United Nations Ends Mandated Inquiry into Ethiopian Atrocities

Ethiopia PM Abiy Ahmed murders his own people. Credit Photo Reuters

By The African Exponent

No parties involved in the mandate sought an extension before the deadline, according to UN Human Rights Council spokesperson Pascal Sim. The International Commission of Human Rights Experts on Ethiopia’s mandate, established in 2021 following a motion by the European Union, will officially end after October 13, 2023.

This decision follows the recent release of a report by the commission, which warned of the persistent risk of human rights abuses in Ethiopia and stressed the urgent need for independent investigations into the country’s human rights situation.

The conflict in Ethiopia’s northern Tigray region erupted in November 2020, leading to widespread atrocities committed by all sides. While a peace agreement was reached between the Ethiopian government and the Tigray People’s Liberation Front in November of the previous year, the commission’s report indicates that atrocities continue in parts of the Tigray region.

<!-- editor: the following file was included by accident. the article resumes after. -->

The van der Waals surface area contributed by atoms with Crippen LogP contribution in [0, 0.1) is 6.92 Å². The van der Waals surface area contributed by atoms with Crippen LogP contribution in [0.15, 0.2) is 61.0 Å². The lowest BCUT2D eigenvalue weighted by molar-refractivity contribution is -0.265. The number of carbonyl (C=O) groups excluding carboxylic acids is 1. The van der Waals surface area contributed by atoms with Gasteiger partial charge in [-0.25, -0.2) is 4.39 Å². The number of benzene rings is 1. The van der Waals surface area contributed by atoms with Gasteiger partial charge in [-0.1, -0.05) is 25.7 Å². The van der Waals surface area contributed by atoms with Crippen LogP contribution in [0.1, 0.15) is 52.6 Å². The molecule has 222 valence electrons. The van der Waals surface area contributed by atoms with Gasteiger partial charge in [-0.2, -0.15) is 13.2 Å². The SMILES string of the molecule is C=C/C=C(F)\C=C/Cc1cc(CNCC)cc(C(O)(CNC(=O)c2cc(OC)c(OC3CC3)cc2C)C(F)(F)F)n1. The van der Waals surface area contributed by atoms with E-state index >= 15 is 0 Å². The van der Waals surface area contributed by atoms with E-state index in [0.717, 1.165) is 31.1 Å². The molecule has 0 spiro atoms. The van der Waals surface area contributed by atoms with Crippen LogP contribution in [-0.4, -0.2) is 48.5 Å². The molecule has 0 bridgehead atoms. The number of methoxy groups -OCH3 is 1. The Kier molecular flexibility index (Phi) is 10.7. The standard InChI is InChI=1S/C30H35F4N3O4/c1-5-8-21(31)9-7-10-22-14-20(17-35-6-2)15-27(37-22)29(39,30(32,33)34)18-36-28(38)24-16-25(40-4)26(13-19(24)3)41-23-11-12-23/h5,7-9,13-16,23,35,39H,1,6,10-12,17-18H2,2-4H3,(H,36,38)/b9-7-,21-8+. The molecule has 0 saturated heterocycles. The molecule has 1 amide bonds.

Efforts to secure another mandate have faced opposition from African states, according to diplomats cited by Reuters. Last year, the mandate was renewed with a narrow majority.

Human Rights Watch expressed disappointment with the European Union (EU) and its members for retracting their support for investigating human rights in Ethiopia. Tirana Hassan, the executive director of Human Rights Watch, characterized this as a “devastating blow” for the victims of atrocities in Ethiopia.

An EU spokesperson stated that “justice and accountability are clear conditions for the gradual normalization of relations with Ethiopia” and noted that European nations had not reached a consensus on a new mandate resolution.

Ethiopia has consistently opposed the UN-mandated investigation, arguing that its national justice policies provide adequate avenues for inquiry. The UN commission has criticized this approach as “deeply flawed.”

In response to inquiries, Ethiopian government spokesperson Legesse Tulu stated, “This is the end of (ICHREE’s) history (in) Ethiopia,” and later added, “There is no need to talk about a dead end.”